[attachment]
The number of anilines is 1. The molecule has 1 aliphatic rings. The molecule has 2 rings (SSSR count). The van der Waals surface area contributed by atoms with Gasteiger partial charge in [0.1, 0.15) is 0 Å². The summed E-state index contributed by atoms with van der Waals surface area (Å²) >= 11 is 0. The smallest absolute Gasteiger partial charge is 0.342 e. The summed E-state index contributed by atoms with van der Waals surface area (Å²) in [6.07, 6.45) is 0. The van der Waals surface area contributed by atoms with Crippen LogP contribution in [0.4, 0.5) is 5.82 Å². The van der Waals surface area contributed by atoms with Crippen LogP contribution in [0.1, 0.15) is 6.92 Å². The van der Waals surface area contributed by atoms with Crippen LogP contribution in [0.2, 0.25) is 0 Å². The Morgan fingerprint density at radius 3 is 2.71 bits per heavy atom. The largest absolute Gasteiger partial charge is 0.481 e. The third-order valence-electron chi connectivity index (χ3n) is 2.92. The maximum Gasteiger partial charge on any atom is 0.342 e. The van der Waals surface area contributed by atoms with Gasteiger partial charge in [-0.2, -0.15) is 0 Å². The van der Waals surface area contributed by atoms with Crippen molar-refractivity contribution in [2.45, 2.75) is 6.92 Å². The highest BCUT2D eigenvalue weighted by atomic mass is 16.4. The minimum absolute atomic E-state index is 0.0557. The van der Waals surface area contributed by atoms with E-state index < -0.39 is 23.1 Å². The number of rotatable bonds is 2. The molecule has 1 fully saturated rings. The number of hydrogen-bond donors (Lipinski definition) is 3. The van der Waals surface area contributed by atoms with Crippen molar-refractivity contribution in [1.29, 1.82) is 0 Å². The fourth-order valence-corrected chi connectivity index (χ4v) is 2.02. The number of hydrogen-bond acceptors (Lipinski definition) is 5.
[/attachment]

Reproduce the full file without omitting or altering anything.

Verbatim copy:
The number of anilines is 1. The molecule has 1 aliphatic rings. The molecule has 2 rings (SSSR count). The van der Waals surface area contributed by atoms with Gasteiger partial charge in [0.1, 0.15) is 0 Å². The summed E-state index contributed by atoms with van der Waals surface area (Å²) >= 11 is 0. The smallest absolute Gasteiger partial charge is 0.342 e. The summed E-state index contributed by atoms with van der Waals surface area (Å²) in [6.07, 6.45) is 0. The van der Waals surface area contributed by atoms with Crippen LogP contribution in [0.4, 0.5) is 5.82 Å². The van der Waals surface area contributed by atoms with Crippen LogP contribution in [0.1, 0.15) is 6.92 Å². The van der Waals surface area contributed by atoms with Crippen LogP contribution in [0.2, 0.25) is 0 Å². The Morgan fingerprint density at radius 3 is 2.71 bits per heavy atom. The largest absolute Gasteiger partial charge is 0.481 e. The third-order valence-electron chi connectivity index (χ3n) is 2.92. The maximum Gasteiger partial charge on any atom is 0.342 e. The van der Waals surface area contributed by atoms with Gasteiger partial charge in [-0.2, -0.15) is 0 Å². The van der Waals surface area contributed by atoms with Crippen molar-refractivity contribution in [2.45, 2.75) is 6.92 Å². The highest BCUT2D eigenvalue weighted by atomic mass is 16.4. The minimum absolute atomic E-state index is 0.0557. The van der Waals surface area contributed by atoms with E-state index < -0.39 is 23.1 Å². The number of rotatable bonds is 2. The molecule has 1 fully saturated rings. The number of hydrogen-bond donors (Lipinski definition) is 3. The van der Waals surface area contributed by atoms with Crippen molar-refractivity contribution in [1.29, 1.82) is 0 Å². The fourth-order valence-corrected chi connectivity index (χ4v) is 2.02. The number of hydrogen-bond acceptors (Lipinski definition) is 5.